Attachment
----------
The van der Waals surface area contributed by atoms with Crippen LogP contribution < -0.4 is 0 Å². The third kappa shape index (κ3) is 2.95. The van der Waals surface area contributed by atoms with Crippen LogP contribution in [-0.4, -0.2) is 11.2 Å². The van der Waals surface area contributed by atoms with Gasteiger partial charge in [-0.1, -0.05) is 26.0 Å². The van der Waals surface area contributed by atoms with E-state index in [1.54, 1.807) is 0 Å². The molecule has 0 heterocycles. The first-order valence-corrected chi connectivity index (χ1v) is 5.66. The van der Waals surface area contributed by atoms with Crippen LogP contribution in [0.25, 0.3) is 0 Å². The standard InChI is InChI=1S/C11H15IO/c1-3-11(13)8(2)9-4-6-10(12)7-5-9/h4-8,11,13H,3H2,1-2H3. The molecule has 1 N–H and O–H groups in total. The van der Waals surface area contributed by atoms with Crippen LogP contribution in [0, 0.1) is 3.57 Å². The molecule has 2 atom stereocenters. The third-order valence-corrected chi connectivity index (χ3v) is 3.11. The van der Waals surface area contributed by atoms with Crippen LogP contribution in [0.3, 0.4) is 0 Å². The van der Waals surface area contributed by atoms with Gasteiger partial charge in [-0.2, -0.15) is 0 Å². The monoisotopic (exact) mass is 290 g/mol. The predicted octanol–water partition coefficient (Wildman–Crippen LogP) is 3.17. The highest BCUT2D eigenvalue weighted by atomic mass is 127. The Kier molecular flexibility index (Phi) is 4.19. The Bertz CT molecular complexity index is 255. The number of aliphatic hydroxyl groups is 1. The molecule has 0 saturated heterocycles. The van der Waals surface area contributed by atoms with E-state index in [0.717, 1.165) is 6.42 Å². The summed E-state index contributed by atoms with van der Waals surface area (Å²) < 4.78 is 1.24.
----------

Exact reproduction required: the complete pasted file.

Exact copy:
The van der Waals surface area contributed by atoms with Crippen LogP contribution < -0.4 is 0 Å². The third kappa shape index (κ3) is 2.95. The van der Waals surface area contributed by atoms with Crippen LogP contribution in [-0.4, -0.2) is 11.2 Å². The van der Waals surface area contributed by atoms with Gasteiger partial charge in [-0.1, -0.05) is 26.0 Å². The van der Waals surface area contributed by atoms with E-state index in [1.54, 1.807) is 0 Å². The molecule has 0 heterocycles. The first-order valence-corrected chi connectivity index (χ1v) is 5.66. The van der Waals surface area contributed by atoms with Crippen LogP contribution in [0.25, 0.3) is 0 Å². The standard InChI is InChI=1S/C11H15IO/c1-3-11(13)8(2)9-4-6-10(12)7-5-9/h4-8,11,13H,3H2,1-2H3. The molecule has 1 N–H and O–H groups in total. The van der Waals surface area contributed by atoms with Crippen LogP contribution in [0, 0.1) is 3.57 Å². The molecule has 2 atom stereocenters. The third-order valence-corrected chi connectivity index (χ3v) is 3.11. The van der Waals surface area contributed by atoms with Crippen LogP contribution in [0.3, 0.4) is 0 Å². The van der Waals surface area contributed by atoms with Gasteiger partial charge in [-0.2, -0.15) is 0 Å². The monoisotopic (exact) mass is 290 g/mol. The predicted octanol–water partition coefficient (Wildman–Crippen LogP) is 3.17. The highest BCUT2D eigenvalue weighted by atomic mass is 127. The Kier molecular flexibility index (Phi) is 4.19. The Bertz CT molecular complexity index is 255. The number of aliphatic hydroxyl groups is 1. The molecule has 0 saturated heterocycles. The van der Waals surface area contributed by atoms with E-state index in [0.717, 1.165) is 6.42 Å². The summed E-state index contributed by atoms with van der Waals surface area (Å²) < 4.78 is 1.24.